Private schools do 10% better than state education

Pupils in the grounds of Merchiston Castle School in Edinburgh. Picture: Phil Wilkinson
Pupils in the grounds of Merchiston Castle School in Edinburgh. Picture: Phil Wilkinson
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PERFORMANCE in maths, reading and science is more than 10 per cent higher in private schools in Scotland than in the state sector, new figures have revealed.

The advantage – contained in Organisation for Economic Co-operation and Development (OECD) tables on country performance – remains in place even when social and economic factors are taken into account, the statistics show.

The OECD survey also concludes that the performance gap in maths between the private and state sectors in Scotland is greater than in England.

The figures were part of a worldwide study into standards in schools, which released headline figures on proficiency in maths, reading and science.

Scotland’s performance was above average within the OECD, although all UK nations were found to be lagging well behind stellar performers in Asia. It also confirmed a large gap in attainment between children from the most advantaged and most disadvantaged backgrounds, although the gap in Scotland was less pronounced than in previous years.

The figures on the performance in the private and public sector were contained in detailed tables released by the OECD.

The Pisa study, the OECD’s Programme for International Student Assessment, uses a 1,000-point scale, with a score of 500 representing the average mark.

In maths, the overall score for Scottish pupils was 498. The study shows that, in the state sector, the figure was 495. But in the private school sector, it was 553.

In order to ensure the comparison was fair, researchers then stripped out social and economic factors.

They concluded that private school pupils still had a 27-point lead over state school children. This was much greater than in England, where private school children out-scored state school children by just 12 points, the OECD charts show.

The organisation also examined reading and science, although the figures are not adjusted for social and economic factors.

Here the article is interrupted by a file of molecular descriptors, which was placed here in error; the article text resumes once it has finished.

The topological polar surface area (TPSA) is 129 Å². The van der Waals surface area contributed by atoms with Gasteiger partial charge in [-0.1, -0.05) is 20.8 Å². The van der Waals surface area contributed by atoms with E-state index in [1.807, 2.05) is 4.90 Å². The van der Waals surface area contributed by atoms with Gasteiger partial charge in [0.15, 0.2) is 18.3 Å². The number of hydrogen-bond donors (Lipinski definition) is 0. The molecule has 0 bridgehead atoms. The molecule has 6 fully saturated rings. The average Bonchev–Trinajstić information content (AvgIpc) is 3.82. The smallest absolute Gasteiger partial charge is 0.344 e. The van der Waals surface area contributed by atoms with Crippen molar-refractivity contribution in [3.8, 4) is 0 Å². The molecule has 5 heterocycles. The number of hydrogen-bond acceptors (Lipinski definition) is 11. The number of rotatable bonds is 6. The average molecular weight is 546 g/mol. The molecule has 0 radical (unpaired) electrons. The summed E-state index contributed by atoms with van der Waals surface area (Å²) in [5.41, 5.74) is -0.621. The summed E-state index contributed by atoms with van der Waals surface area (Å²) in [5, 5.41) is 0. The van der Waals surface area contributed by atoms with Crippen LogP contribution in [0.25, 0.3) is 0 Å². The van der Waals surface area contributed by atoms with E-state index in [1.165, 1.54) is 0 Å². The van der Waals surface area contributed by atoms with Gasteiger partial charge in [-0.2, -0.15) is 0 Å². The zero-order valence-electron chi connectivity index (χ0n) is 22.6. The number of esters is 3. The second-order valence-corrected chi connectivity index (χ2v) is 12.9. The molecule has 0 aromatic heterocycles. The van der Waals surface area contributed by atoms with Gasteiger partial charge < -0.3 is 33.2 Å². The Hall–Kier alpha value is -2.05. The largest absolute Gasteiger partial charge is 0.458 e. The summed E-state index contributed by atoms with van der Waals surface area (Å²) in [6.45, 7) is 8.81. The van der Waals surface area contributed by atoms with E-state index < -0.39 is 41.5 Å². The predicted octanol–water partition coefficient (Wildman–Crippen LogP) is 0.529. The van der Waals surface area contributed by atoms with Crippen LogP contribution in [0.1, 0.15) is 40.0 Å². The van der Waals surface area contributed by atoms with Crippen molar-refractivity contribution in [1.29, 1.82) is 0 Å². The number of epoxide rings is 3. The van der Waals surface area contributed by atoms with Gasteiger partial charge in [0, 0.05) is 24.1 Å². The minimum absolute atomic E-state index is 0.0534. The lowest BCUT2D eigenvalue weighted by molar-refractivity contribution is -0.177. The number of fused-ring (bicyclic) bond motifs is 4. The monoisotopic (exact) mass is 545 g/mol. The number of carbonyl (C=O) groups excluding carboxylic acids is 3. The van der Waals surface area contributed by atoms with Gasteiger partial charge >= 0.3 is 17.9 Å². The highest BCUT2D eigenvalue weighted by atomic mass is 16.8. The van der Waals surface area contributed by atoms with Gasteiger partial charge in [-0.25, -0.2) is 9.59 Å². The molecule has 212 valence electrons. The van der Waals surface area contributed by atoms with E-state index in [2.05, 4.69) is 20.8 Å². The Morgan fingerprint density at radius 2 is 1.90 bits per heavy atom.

The state school sector had a score of 503, compared to a score of 563 in Scottish private schools. In science, the average in state schools was 510, compared to 570 in private schools.

The figures will add to claims that wealthier parents are able to buy their children a better education by going private.

However, the Scottish Government said that the reduction in the overall attainment gap in Scotland between rich and poor showed that schools were giving all pupils a leg up.

A Scottish Government spokesman said: “The latest Pisa survey showed that in Scotland, the attainment gap between the most advantaged and most disadvantaged school pupils has narrowed for the first time. We were also the only country in the UK to make progress in this area and the classification by the OECD of many English academies and free schools as private has undoubtedly influenced these results.”

He added: “Curriculum for Excellence, when rolled out across all age groups, will offer every young person in Scotland the benefits of a fully rounded education, giving them the best opportunity to succeed in learning, life and work.

“Over time, we expect to see further progress in tackling the attainment gap, meaning that a pupil’s background should no longer be a factor in whether or not they succeed.”

However, the OECD said the gap between the best and worst- performing pupils remained a concern.

OECD secretary-general Angel Gurria said all countries showed wide differences in performance in maths, with the poorest performing pupils the equivalent of seven years of schooling behind the best ones.

“Clearly, all countries and economies have excellent students, but few have enabled all students to excel,” he said.

On how to create the best school system, he said: “The highest-performing are those that allocate educational resources more equitably among advantaged and disadvantaged schools and that grant more autonomy over curricula and assessments to individual schools.”

He added: “A belief that all students can achieve at a high level and a willingness to engage all stakeholders – including students, through such channels as seeking their feedback on teaching practices – are hallmarks of successful school systems.”

The Pisa study also exposed major differences in the way schools are run across the UK, and in choices open to parents.

The survey asked headteachers to say how many schools in their area were competing for children. In Scotland, only 47 per cent said there were more than two other schools seeking to attract pupils along with their own. That compared with 76.9 per cent in Wales, 85.3 per cent in England and 95 per cent in Northern Ireland.

On pre-school provision, the survey found 67 per cent in Scotland had more than a year’s provision, compared with 70 per cent in England.

The survey also asked how many pupils undertook four or more hours of after school. In Scotland, 11 per cent said they did, compared to 13 per cent in Wales and England.

Best and worst

81% of pupils at Edinburgh’s Merchiston Castle, above, received A passes – though only 15 sat Highers, the rest sitting A-levels in S6.

69% of the 175 pupils who sat Highers at George Heriot’s in Edinburgh got As.

0% Not one pupil at Castlebrae Community High or Craigroyston Community High both in Edinburgh, achieved five Highers or more. 1%In 2013, Wester Hailes Education Centre moved up a notch from 0%.